The Agency for Healthcare Research and Quality (AHRQ) has published operational advice for hospital leaders on becoming a high reliability organization. The Joint Commission has also identified steps needed for healthcare to move to high reliability. Some healthcare organizations that have embraced the high reliability organization (HRO) principles have reported significant reductions in serious safety events.
Others have even attained goals of zero incidence of certain hospital acquired conditions. While these successes are commendable, they are not the norm. Many organizations have still not embraced a goal of zero for harm events.
Industries that have successfully produced HROs typically build their programs with the understanding that errors are normal daily occurrences that should be expected and factored into processes. Major programs must be designed so that human errors are tolerated. The underlying attitude should be that mistakes are inevitable but harm is preventable. This allows the emphasis to shift from individual accountability and punishment to process improvement.
Although much progress has been made in healthcare using basic HRO practices such as checklists, timeouts, barcoding and Root Cause Analysis, the Joint Commission reports that the cultural changes necessary to truly reach high reliability remain out of reach for many organizations. Many leaders still have not recognized that open communications, especially those associated with reporting potential safety incidents, are absolutely required for the HRO safety culture. The engine that drives and maintains a strong safety culture is a low-threshold reporting program. The communication of concerns, followed by feedback from leadership about corrective actions taken, creates the organizational learning and continuous improvement environment essential for a culture of safety. Also, lowering the reporting threshold and focusing on minor issues or good-catches shifts the entire organizational focus to a more proactive position. HROs emphasize reporting of the precursor conditions to more serious events in order to obtain leading indicators of risks versus using the lagging data collected after events have already occurred.
The barriers to creating a strong culture of safety are not small. In many cases, creating a culture of safety requires actions contrary to normal human nature. For example, we ask that errors be self-reported when humans naturally hide their weaknesses and imperfections. We ask for extreme attention to detail and formal communications when humans naturally scan the broader picture and use acronyms and slang in communications. Changing organizational outcomes requires a change in the team behaviors. Behaviors are governed by beliefs, and beliefs come from an individual’s training and personal experiences. Therefore, to create the desired behavior changes that are key to a strong safety culture, leaders may need to change current beliefs. In summary, leaders must build a culture that values open reporting, builds trust and drives for continuous process improvement. Achieving these behaviors will enable healthcare organizations to become true HROs.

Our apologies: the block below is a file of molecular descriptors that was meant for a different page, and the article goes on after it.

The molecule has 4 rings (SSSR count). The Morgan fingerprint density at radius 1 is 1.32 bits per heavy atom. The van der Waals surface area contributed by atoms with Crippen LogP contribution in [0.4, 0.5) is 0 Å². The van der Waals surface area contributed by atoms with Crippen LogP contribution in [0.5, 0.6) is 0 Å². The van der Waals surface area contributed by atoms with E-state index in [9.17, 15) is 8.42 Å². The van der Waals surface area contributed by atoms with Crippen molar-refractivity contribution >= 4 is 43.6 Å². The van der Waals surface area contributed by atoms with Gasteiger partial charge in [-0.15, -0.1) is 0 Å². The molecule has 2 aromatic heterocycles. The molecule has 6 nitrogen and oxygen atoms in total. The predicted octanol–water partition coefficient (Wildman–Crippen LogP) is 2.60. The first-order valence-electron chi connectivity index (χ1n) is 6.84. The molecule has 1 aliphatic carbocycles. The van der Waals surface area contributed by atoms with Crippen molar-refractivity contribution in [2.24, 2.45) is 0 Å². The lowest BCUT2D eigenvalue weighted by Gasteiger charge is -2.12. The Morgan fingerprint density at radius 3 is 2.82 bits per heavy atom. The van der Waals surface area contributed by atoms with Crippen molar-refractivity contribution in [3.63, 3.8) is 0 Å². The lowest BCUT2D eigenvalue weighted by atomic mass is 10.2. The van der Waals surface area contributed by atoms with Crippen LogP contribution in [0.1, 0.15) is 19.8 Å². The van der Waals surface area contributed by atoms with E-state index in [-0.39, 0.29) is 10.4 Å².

After the human behavior and cultural challenges have been incorporated into improvement efforts there will still be plenty of opportunities to make even more progress. A few organizations, such as the Children’s Hospitals’ Solutions for Patient Safety (SPS Network), have become advocates for greater transparency and are reporting their event trends on their external (public) website. The SPS Networks Hospital-Acquired-Conditions and readmissions rates are continuously updated and visible to all stakeholders. This approach has been very successful for the SPS network and is a key factor in moving healthcare quality and safety to the next level. In his new book, Makary proposes that healthcare must abandon the code of silence, embrace public reporting and support a high level of transparency because “transparency has the power not just to improve the experience of patients but to transform the business of healthcare in America”.
In conclusion, it appears healthcare is gradually transforming into an industry of High Reliability Organizations. Progress was slow in the early years, due an overemphasis on human error. However, today we have begun to focus more on human behaviors and building a culture of safety. Further advances and higher levels of performance will be possible as we attain higher levels of transparency.
- Hines S, Luna, K, Lofthus J, et al. Becoming a High Reliability Organization: Operational Advice for Hospital Leaders. (Prepared by the Lewin Group under Contract No. 290-04-0011.) AHRQ Publication No. 08-0022. Rockville, MD: Agency for Healthcare Research and Quality. April 2008.
- Chassin M, Loeb J. High-Reliability Health Care: Getting There from Here. The Milbank Quarterly, Vol. 91, No. 3, 2013 (pp. 459–490)
- Reida L. Learning from Safety Events: Vidant Health. Presented at the NPSF Patient Safety Congress, May 2014
- Stokes C. Creating a Culture of Safety: Tactical Strategies for Senior Leaders. Presented at the NPSF Patient Safety Congress. May, 2017
- The Joint Commission. Sentinel Event Alert, Issue 57: The essential role of leadership in developing a safety culture. March 2017, https://www.joint commission.org/assets/1/18/SEA_57_Safety_Culture_Leadership_0317.pdf (accessed September 21, 2017)
- Children’s Hospitals Solutions for Patient Safety, www.solutionsforpatientsafety.org (accessed September 21, 2017)
- Makary M. Unaccountable – What Hospitals Won’t Tell You and How Transparency Can Revolutionize Health Care, Bloomsbury Press 2012